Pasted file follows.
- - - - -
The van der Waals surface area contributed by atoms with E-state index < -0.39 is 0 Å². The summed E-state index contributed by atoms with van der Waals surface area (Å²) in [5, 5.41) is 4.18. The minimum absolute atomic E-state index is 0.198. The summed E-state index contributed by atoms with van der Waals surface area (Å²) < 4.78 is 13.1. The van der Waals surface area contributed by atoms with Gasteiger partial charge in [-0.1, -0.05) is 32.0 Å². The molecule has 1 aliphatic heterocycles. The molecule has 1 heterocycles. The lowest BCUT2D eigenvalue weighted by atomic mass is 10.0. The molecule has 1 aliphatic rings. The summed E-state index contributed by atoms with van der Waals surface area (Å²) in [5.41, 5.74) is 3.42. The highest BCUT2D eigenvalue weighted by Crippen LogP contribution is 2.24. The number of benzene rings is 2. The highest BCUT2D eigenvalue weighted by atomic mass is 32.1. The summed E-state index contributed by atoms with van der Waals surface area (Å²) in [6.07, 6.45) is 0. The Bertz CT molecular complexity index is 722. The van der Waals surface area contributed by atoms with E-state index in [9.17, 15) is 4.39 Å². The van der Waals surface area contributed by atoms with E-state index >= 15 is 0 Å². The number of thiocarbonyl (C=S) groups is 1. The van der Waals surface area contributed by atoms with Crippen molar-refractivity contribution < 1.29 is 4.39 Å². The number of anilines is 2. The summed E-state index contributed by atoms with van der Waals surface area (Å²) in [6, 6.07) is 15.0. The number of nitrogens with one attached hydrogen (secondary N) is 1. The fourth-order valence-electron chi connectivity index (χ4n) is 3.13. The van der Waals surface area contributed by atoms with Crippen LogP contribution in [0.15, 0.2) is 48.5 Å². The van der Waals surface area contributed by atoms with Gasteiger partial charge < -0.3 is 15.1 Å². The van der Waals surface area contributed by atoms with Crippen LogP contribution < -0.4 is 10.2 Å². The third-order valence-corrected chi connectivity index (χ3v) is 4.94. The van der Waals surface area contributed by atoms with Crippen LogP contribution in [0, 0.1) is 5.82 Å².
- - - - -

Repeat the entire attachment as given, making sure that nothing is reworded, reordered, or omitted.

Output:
The van der Waals surface area contributed by atoms with E-state index < -0.39 is 0 Å². The summed E-state index contributed by atoms with van der Waals surface area (Å²) in [5, 5.41) is 4.18. The minimum absolute atomic E-state index is 0.198. The summed E-state index contributed by atoms with van der Waals surface area (Å²) < 4.78 is 13.1. The van der Waals surface area contributed by atoms with Gasteiger partial charge in [-0.1, -0.05) is 32.0 Å². The molecule has 1 aliphatic heterocycles. The molecule has 1 heterocycles. The lowest BCUT2D eigenvalue weighted by atomic mass is 10.0. The molecule has 1 aliphatic rings. The summed E-state index contributed by atoms with van der Waals surface area (Å²) in [5.41, 5.74) is 3.42. The highest BCUT2D eigenvalue weighted by Crippen LogP contribution is 2.24. The number of benzene rings is 2. The highest BCUT2D eigenvalue weighted by atomic mass is 32.1. The summed E-state index contributed by atoms with van der Waals surface area (Å²) in [6.07, 6.45) is 0. The Bertz CT molecular complexity index is 722. The van der Waals surface area contributed by atoms with E-state index in [9.17, 15) is 4.39 Å². The van der Waals surface area contributed by atoms with E-state index >= 15 is 0 Å². The number of thiocarbonyl (C=S) groups is 1. The van der Waals surface area contributed by atoms with Crippen molar-refractivity contribution < 1.29 is 4.39 Å². The number of anilines is 2. The summed E-state index contributed by atoms with van der Waals surface area (Å²) in [6, 6.07) is 15.0. The number of nitrogens with one attached hydrogen (secondary N) is 1. The fourth-order valence-electron chi connectivity index (χ4n) is 3.13. The van der Waals surface area contributed by atoms with Crippen LogP contribution in [0.15, 0.2) is 48.5 Å². The van der Waals surface area contributed by atoms with Gasteiger partial charge < -0.3 is 15.1 Å². The van der Waals surface area contributed by atoms with Crippen LogP contribution < -0.4 is 10.2 Å². The third-order valence-corrected chi connectivity index (χ3v) is 4.94. The van der Waals surface area contributed by atoms with Crippen LogP contribution in [0, 0.1) is 5.82 Å².